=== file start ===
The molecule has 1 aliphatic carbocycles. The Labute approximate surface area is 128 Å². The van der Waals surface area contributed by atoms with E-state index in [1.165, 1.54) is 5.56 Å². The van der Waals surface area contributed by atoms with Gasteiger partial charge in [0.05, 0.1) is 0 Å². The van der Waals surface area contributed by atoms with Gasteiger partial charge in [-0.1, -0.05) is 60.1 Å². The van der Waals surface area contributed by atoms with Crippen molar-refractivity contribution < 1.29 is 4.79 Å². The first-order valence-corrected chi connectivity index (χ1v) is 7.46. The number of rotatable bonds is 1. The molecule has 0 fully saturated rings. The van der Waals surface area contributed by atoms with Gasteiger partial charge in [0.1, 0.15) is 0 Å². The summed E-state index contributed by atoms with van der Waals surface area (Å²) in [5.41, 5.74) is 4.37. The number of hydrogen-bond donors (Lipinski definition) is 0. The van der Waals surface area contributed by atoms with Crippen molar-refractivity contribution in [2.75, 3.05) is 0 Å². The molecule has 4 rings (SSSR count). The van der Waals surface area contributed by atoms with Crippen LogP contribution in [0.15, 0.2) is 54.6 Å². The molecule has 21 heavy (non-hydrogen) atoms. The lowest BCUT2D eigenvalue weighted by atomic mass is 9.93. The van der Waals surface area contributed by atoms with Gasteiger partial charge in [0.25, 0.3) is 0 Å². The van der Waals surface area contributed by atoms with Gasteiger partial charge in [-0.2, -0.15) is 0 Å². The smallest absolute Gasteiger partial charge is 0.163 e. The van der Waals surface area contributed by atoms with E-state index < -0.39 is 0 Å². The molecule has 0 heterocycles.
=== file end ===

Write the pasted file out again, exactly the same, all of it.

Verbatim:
The molecule has 1 aliphatic carbocycles. The Labute approximate surface area is 128 Å². The van der Waals surface area contributed by atoms with E-state index in [1.165, 1.54) is 5.56 Å². The van der Waals surface area contributed by atoms with Gasteiger partial charge in [0.05, 0.1) is 0 Å². The van der Waals surface area contributed by atoms with Gasteiger partial charge in [-0.1, -0.05) is 60.1 Å². The van der Waals surface area contributed by atoms with Crippen molar-refractivity contribution < 1.29 is 4.79 Å². The first-order valence-corrected chi connectivity index (χ1v) is 7.46. The number of rotatable bonds is 1. The molecule has 0 fully saturated rings. The van der Waals surface area contributed by atoms with Gasteiger partial charge in [0.1, 0.15) is 0 Å². The summed E-state index contributed by atoms with van der Waals surface area (Å²) in [5.41, 5.74) is 4.37. The number of hydrogen-bond donors (Lipinski definition) is 0. The van der Waals surface area contributed by atoms with Crippen molar-refractivity contribution in [2.75, 3.05) is 0 Å². The molecule has 4 rings (SSSR count). The van der Waals surface area contributed by atoms with Crippen LogP contribution in [0.15, 0.2) is 54.6 Å². The molecule has 21 heavy (non-hydrogen) atoms. The lowest BCUT2D eigenvalue weighted by atomic mass is 9.93. The van der Waals surface area contributed by atoms with Gasteiger partial charge in [0.25, 0.3) is 0 Å². The van der Waals surface area contributed by atoms with Gasteiger partial charge in [-0.2, -0.15) is 0 Å². The smallest absolute Gasteiger partial charge is 0.163 e. The van der Waals surface area contributed by atoms with E-state index < -0.39 is 0 Å². The molecule has 0 heterocycles.